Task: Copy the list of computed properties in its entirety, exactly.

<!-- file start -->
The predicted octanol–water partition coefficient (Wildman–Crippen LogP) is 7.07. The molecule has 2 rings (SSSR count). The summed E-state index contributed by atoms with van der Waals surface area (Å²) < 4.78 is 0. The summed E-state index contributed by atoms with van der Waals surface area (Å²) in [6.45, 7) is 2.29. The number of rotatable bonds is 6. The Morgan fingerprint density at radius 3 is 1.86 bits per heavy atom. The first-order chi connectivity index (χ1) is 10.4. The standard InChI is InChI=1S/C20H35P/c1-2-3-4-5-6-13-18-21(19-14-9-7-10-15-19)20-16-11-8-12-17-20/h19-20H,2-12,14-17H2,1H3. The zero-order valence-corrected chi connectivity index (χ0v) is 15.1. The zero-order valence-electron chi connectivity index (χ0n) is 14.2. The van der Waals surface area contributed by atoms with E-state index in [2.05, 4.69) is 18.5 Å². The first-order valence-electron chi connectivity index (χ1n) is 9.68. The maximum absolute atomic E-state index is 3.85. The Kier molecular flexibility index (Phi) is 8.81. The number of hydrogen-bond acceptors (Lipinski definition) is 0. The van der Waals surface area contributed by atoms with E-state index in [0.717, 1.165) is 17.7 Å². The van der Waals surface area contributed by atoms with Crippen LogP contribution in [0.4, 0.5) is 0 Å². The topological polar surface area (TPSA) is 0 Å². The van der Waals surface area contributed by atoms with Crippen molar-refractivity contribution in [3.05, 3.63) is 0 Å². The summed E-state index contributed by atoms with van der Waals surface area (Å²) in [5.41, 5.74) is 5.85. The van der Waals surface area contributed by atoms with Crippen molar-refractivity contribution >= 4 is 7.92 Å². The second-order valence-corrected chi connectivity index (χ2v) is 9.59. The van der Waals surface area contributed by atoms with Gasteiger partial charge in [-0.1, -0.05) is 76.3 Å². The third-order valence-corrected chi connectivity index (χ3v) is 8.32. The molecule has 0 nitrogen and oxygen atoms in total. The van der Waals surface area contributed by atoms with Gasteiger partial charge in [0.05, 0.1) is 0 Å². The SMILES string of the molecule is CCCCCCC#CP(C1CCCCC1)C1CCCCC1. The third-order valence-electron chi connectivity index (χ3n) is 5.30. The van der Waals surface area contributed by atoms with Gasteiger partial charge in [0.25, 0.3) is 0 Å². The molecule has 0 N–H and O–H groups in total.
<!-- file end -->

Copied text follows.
The predicted octanol–water partition coefficient (Wildman–Crippen LogP) is 7.07. The molecule has 2 rings (SSSR count). The summed E-state index contributed by atoms with van der Waals surface area (Å²) < 4.78 is 0. The summed E-state index contributed by atoms with van der Waals surface area (Å²) in [6.45, 7) is 2.29. The number of rotatable bonds is 6. The Morgan fingerprint density at radius 3 is 1.86 bits per heavy atom. The first-order chi connectivity index (χ1) is 10.4. The standard InChI is InChI=1S/C20H35P/c1-2-3-4-5-6-13-18-21(19-14-9-7-10-15-19)20-16-11-8-12-17-20/h19-20H,2-12,14-17H2,1H3. The zero-order valence-corrected chi connectivity index (χ0v) is 15.1. The zero-order valence-electron chi connectivity index (χ0n) is 14.2. The van der Waals surface area contributed by atoms with E-state index in [2.05, 4.69) is 18.5 Å². The first-order valence-electron chi connectivity index (χ1n) is 9.68. The maximum absolute atomic E-state index is 3.85. The Kier molecular flexibility index (Phi) is 8.81. The number of hydrogen-bond acceptors (Lipinski definition) is 0. The van der Waals surface area contributed by atoms with E-state index in [0.717, 1.165) is 17.7 Å². The van der Waals surface area contributed by atoms with Crippen LogP contribution in [0.4, 0.5) is 0 Å². The topological polar surface area (TPSA) is 0 Å². The van der Waals surface area contributed by atoms with Crippen molar-refractivity contribution in [3.05, 3.63) is 0 Å². The summed E-state index contributed by atoms with van der Waals surface area (Å²) in [5.41, 5.74) is 5.85. The van der Waals surface area contributed by atoms with Crippen molar-refractivity contribution >= 4 is 7.92 Å². The second-order valence-corrected chi connectivity index (χ2v) is 9.59. The van der Waals surface area contributed by atoms with Gasteiger partial charge in [-0.1, -0.05) is 76.3 Å². The third-order valence-corrected chi connectivity index (χ3v) is 8.32. The molecule has 0 nitrogen and oxygen atoms in total. The van der Waals surface area contributed by atoms with Gasteiger partial charge in [0.05, 0.1) is 0 Å². The SMILES string of the molecule is CCCCCCC#CP(C1CCCCC1)C1CCCCC1. The third-order valence-electron chi connectivity index (χ3n) is 5.30. The van der Waals surface area contributed by atoms with Gasteiger partial charge in [0.25, 0.3) is 0 Å². The molecule has 0 N–H and O–H groups in total.